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Programming Enigma Puzzles

2 January 2013

Posted by on **From New Scientist #2898, 5th January 2013** [link]

The grid shown above is a cross-figure puzzle with one digit given as a starting point. All 11 answers are prime numbers, none of them starts with a zero, and adding the individual figures in each column gives the same sum.

What are the two numbers in the shaded regions of the grid?

[enigma1730]

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This Python program is a direct implementation of the problem statement, and finds the solution in 41ms. I’m sure I can make a prettier version though.

Solution:The two shaded numbers are 41 and 571.Here is the completed grid.

Here’s a slightly cleverer (and also slightly slower) Python program that gets the same solution. It runs in 69ms.

You can also use the generic cross figure solver given in my solution for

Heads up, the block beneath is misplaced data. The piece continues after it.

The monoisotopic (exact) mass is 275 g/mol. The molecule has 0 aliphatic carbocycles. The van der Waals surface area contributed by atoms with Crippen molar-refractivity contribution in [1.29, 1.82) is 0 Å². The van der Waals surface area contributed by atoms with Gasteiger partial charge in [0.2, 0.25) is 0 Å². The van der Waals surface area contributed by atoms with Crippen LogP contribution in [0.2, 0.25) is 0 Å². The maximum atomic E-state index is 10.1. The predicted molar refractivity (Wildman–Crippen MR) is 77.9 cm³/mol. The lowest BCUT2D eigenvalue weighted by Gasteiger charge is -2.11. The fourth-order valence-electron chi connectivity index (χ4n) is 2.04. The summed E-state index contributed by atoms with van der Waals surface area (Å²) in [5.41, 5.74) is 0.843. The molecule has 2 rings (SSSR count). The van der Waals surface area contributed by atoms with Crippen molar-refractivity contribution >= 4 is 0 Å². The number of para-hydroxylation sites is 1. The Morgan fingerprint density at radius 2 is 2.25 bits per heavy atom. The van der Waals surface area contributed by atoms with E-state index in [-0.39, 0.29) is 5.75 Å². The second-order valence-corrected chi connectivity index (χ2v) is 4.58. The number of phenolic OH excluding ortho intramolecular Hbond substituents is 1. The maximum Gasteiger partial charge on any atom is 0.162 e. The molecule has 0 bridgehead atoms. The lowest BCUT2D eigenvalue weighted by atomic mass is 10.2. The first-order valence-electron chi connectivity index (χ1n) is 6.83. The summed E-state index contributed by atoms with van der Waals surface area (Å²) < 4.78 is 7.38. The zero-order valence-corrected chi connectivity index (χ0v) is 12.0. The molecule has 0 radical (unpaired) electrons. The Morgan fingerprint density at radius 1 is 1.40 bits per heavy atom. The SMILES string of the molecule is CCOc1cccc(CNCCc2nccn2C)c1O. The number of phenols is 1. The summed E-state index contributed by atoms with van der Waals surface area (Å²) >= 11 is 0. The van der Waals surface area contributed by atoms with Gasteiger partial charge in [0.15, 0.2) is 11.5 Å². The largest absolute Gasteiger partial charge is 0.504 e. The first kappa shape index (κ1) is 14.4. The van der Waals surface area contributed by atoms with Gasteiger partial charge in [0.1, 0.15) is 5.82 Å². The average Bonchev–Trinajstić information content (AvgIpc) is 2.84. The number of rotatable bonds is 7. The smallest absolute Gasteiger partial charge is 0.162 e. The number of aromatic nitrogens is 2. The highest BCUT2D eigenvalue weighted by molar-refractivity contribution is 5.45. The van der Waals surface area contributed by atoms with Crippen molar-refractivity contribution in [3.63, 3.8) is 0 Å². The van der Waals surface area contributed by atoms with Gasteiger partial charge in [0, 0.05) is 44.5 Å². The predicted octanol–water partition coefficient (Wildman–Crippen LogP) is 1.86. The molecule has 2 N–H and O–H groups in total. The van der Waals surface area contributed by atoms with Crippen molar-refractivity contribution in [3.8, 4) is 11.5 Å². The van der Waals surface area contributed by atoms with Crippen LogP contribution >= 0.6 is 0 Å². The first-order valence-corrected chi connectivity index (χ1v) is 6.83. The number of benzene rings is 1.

Enigma 1760to solve this problem. But it isn’t quick – it takes 3m26s under PyPy – because the condition that the columns sum to the same value is not checked until the the grid is filled out. But here’s the code if you want to see it.Numbering the grid as for a crossword, as shown in this diagram.

The digits of all columns add to the same sum, which must be less than 10 due to the middle digit of 6 across.

So 1 down must be 23 (29 would make the common sum more than 1 digit).

7 down must be 11, (if it were 13 or 31, the common digit sum would be 9, so the 3 digit numbers would not be prime)

So the common column digit sum is 7, which is the middle digit of 6 across.

3 across must be 31 (37 would be too large for 4 down)

Some code for the rest:

Each square contains a single digit, so we can use the alphametic solver (

SubstitutedExpression()) from theenigma.pylibrary to solve this puzzle, by expressing the constraints as Python expressions.Here is a run-file that executes in 120ms.

With analysis we can provide additional constraints. For example: no prime can start or end with a zero, so none of the letters (except

H) can be zero, but all the columns must sum toH, so it can’t be zero either, hence we could add the parameter--digits="1-9". Also none of the digits that end a prime (with more than 1 digit) can be 2, 4, 5, 6, 8, so we could also add the parameter--invalid="24568,CDFJLMNPQ", although these provide only a modest reduction in overall execution time.